7. Get your hands on a copy of the First Folio.

Whether you find this text in a free digital form or you check it out from that mysterious place called…the library…this text will give you a look inside how Shakespeare originally wrote his plays — for the ear. To encourage his actors to emphasize certain words or say them in a particular way, Shakespeare spelled words differently in different contexts depending on how he wanted them pronounced. For example, in Act III of the First Folio in Julius Caesar, Mark Antony says, “let slip the Dogges of Warre.” In this case, Shakespeare wanted extra emphasis placed on the words that would usually be spelled “dogs of war.” Try saying the two lines out loud. “Let slip the dogs of war” to “Let slip the Dogges of Warre.” Hear the difference?

8. Warm up your voice.

You’re going to be doing a lot of talking when you perform Shakespeare. Verbose 98% of the time, Shakespeare’s characters do a lot of talking because that’s the style that Shakespeare liked to use. (You’ll not find a lot of Mamet-esque dialogue in a play by The Bard.) Do vocal warm-ups that use the full range of your voice from high-pitched (in the head) to low-pitched (in the chest and stomach). In addition, along with warming up your voice so that you can bring out the vocal musicality of the language, make sure you use your breath support so that you project. Project, project, project! Audiences who aren’t familiar with Shakespeare need to hear every single word you’re saying, so make sure those sounds reach their ears.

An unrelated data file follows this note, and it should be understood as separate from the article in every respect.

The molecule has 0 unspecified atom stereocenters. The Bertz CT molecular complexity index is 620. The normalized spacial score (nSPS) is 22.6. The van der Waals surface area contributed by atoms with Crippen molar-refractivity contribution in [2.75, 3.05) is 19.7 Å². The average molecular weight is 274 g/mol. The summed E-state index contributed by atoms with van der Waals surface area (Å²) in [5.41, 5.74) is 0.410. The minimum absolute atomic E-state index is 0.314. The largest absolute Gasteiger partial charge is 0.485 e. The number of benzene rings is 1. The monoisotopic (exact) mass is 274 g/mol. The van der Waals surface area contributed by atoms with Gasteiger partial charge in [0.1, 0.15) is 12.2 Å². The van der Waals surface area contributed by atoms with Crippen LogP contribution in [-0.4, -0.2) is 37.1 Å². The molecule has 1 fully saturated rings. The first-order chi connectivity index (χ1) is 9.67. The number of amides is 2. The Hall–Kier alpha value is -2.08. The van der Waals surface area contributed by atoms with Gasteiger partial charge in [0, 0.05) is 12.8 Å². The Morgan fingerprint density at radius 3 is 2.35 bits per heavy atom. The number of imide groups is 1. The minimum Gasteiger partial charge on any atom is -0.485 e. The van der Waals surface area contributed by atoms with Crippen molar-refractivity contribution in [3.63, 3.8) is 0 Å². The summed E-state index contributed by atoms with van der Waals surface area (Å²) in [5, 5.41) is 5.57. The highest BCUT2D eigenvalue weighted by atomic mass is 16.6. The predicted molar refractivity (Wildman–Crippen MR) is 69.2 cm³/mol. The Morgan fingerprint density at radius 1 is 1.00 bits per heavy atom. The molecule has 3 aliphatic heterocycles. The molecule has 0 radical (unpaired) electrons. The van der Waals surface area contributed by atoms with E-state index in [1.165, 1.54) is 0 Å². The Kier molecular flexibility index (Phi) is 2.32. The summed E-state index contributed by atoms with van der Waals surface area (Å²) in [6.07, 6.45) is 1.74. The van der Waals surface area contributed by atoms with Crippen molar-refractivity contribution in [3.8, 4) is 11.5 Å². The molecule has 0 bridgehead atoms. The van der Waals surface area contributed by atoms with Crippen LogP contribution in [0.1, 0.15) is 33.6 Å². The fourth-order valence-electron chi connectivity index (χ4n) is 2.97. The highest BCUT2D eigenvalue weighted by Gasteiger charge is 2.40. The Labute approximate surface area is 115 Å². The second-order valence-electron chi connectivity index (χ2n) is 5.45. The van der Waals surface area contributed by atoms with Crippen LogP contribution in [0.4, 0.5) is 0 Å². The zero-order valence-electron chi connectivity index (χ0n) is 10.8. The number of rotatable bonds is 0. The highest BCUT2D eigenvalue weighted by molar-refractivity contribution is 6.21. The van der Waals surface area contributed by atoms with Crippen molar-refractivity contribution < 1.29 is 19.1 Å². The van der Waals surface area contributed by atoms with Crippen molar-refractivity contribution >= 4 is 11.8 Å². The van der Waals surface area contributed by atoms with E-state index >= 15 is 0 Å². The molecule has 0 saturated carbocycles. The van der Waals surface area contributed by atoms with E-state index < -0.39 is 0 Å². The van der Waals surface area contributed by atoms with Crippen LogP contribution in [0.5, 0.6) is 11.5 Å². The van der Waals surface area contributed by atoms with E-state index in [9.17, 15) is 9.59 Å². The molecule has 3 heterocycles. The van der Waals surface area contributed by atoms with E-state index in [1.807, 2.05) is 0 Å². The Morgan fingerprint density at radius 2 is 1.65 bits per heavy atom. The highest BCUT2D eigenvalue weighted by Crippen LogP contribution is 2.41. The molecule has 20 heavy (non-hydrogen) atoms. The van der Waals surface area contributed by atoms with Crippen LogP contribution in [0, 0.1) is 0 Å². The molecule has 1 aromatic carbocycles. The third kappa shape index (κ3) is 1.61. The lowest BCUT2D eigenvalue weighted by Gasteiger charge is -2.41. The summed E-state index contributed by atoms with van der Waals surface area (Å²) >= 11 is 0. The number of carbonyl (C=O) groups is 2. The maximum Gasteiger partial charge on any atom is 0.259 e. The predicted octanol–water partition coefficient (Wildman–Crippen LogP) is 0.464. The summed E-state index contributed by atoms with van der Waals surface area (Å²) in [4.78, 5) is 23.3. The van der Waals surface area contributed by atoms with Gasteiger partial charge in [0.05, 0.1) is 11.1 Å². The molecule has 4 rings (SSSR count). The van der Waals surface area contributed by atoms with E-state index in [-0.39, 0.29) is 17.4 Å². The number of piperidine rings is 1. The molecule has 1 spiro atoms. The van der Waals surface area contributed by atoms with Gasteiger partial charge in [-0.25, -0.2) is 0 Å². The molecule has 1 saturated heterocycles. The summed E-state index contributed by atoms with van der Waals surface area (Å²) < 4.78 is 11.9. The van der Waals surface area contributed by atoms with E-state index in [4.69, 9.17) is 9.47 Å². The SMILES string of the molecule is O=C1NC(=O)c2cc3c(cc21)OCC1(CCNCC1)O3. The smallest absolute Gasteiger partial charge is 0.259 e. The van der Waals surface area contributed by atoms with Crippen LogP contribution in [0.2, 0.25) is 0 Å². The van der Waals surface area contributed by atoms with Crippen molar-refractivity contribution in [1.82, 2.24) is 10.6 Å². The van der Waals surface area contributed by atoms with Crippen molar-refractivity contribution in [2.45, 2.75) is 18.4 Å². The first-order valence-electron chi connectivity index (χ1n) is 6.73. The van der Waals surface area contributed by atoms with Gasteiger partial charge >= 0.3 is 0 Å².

9. Do those diction exercises!

Essential for every show, not just Shakespeare, diction exercises help your mouth prepare to hit those hard consonants at the end of words: k’s, g’s, t’s, and d’s. When you perform Shakespeare, if you don’t hit your consonants, your words will sound like a jumbled, mooshy mess and no one will understand you. Let them hear those beautiful words! Crisp those t’s! Hit those k’s! Your words will flow from your mouth in a river of magical, iridescent, sparkling awesomeness and your audience will be enraptured by your skill and expertise with enunciation.